This combination of pusillanimous name-calling and blacklisting, so representative of the bullying and violence of our new political dispensation, is meant to cow us down. However, it has the opposite effect, for it teaches us that we are on the side of all those who combat, in their daily lives and pedagogy, the shrinkage of open debate and dissent in India today.

Suvir Kaul is A. M. Rosenthal Professor, Department of English, University of Pennsylvania


Tuesday, September 8, 2015

Patidars and Muslims: Reservations and the State. Mukul Kesvan


The Telegraph

Patidars and Muslims - Reservations and the State

More than the speech of the vice-president, Hamid Ansari, to the Majlis-e-Mushawarat, it is Hardik Patel's call for a Patidarquota that puts the case for affirmative action for Muslims in perspective.

Last month, Hardik Patel, a 22- year-old fan of Bal Thackeray's political methods, speaking on behalf of one of the most successful large communities in Gujarat, demanded reservations for the state's Patidars. In spite of the fact that a mammoth rally organized by him led to violence, he got a solicitous hearing from the state government - chief minister Anandiben Patel appointed a committee to consider his demands - and soothing sounds from prime minister Modi, otherwise notable for his near-Olympian silences. "I appeal to all brothers and sisters of Gujarat that they should not resort to violence," said the prime minister. "The only 'mantra' must be ' shanti'." "Violence," he went on to say, "has never done good for anyone. All issues can be resolved peacefully through talks."

Let us ignore the many ironies in the prime minister's little homily and try a thought experiment instead. Imagine a young Muslim rabble-rouser doing the things Hardik Patel has done to press for Muslim reservations. Visualize him posing for photographs shouldering a shotgun, or sprawled on the bonnet of a car with a snub nosed pistol, his supporters brandishing swords. Now think of him inciting a crowd of half a million Muslims in Surat and that crowd turning violent. How do you think the Gujarat government or the Central government would have reacted? How likely is it that the prime minister would content himself with emollient talk of non-violence and peace? Not very.

Yet in spite of Patel's violent political style, India's political establishment handles him like precious glass whereas when Asaduddin Owaisi, a member of parliament of long standing, makes the case for Muslim reservations on television, he is received as an irresponsible extremist playing with fire. In the same vein, the general secretaries of the Bharatiya Janata Party and the Vishwa Hindu Parishad attacked the vice-president's speech as subversive of the Constitution and communal.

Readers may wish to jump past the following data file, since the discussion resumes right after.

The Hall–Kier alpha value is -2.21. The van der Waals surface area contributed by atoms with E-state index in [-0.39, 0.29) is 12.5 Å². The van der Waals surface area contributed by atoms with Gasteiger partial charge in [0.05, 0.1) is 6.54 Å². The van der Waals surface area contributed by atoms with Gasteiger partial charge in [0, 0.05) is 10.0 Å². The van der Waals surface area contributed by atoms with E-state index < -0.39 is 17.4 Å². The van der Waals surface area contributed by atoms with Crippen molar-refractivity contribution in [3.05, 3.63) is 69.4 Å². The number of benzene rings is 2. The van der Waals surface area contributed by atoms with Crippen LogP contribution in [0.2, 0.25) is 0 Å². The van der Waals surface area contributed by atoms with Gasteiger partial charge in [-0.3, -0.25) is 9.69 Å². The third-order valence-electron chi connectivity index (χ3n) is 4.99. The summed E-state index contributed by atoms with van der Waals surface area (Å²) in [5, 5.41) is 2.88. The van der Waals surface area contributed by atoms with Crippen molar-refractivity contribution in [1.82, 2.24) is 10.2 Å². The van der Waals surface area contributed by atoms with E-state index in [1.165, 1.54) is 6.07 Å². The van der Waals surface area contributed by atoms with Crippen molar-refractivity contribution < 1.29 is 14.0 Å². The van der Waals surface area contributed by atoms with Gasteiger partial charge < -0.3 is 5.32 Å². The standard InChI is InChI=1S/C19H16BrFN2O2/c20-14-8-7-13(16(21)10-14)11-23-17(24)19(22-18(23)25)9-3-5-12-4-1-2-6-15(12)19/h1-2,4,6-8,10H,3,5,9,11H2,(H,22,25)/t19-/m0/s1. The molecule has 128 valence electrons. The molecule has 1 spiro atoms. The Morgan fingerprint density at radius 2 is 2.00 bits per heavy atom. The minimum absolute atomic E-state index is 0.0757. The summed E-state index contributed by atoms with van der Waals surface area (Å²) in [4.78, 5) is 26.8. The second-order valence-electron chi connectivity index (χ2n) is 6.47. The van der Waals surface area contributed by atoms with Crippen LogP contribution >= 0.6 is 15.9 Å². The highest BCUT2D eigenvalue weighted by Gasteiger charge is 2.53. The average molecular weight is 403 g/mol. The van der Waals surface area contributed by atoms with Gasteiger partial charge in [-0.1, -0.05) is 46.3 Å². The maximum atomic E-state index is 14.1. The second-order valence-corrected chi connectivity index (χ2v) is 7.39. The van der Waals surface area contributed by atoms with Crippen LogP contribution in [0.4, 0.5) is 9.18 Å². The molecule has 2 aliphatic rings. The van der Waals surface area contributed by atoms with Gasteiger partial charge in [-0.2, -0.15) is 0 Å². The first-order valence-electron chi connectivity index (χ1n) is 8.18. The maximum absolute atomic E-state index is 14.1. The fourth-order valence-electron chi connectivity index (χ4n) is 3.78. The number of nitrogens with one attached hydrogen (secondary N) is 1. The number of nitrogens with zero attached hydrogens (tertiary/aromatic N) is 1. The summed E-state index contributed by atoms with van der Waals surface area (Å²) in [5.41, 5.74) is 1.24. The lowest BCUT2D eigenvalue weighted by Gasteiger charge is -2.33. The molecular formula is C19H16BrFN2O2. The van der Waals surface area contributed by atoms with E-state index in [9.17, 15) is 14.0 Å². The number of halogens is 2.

To be fair to Hardik Patel and the Patidars he represents, the reservations they are asking for aren't ridiculous if we go by recent political precedents. Politically powerful, economically entrenched and socially mobile communities have asked for and received reservations in the very recent past.

In February 2009, two months before the Karnataka assembly elections, the BJP government of the chief minister, B.S. Yeddyurappa, added 19 sub-sects of the Lingayat community to the list of backward classes in Karnataka. This brought the total of Lingayat sub-castes eligible for reservations to 42. Lingayat sects are economically and politically powerful; half a dozen chief ministers of Karnataka have been Lingayats.

Similarly, before the October 2014 elections to the Maharashtra assembly, the Congress-Nationalist Congress Party government passed an ordinance reserving 16 per cent of all government jobs and places in educational institutions for Marathas. The Marathas, like the Patidars, are a landed, politically powerful community. While this ordinance was stayed by the Bombay High Court, it was converted into the Maratha reservation bill by the BJP-Shiv Sena coalition that won the assembly elections and swiftly piloted through both houses of Maharashtra's legislature.

So Hardik Patel has good reason to believe that relatively prosperous communities like his have been given backward class status and the reservations that go with it. Jats, Lingayats and Marathas have all used electoral muscle to extract concessions from the State; the Patidars are simply following their lead.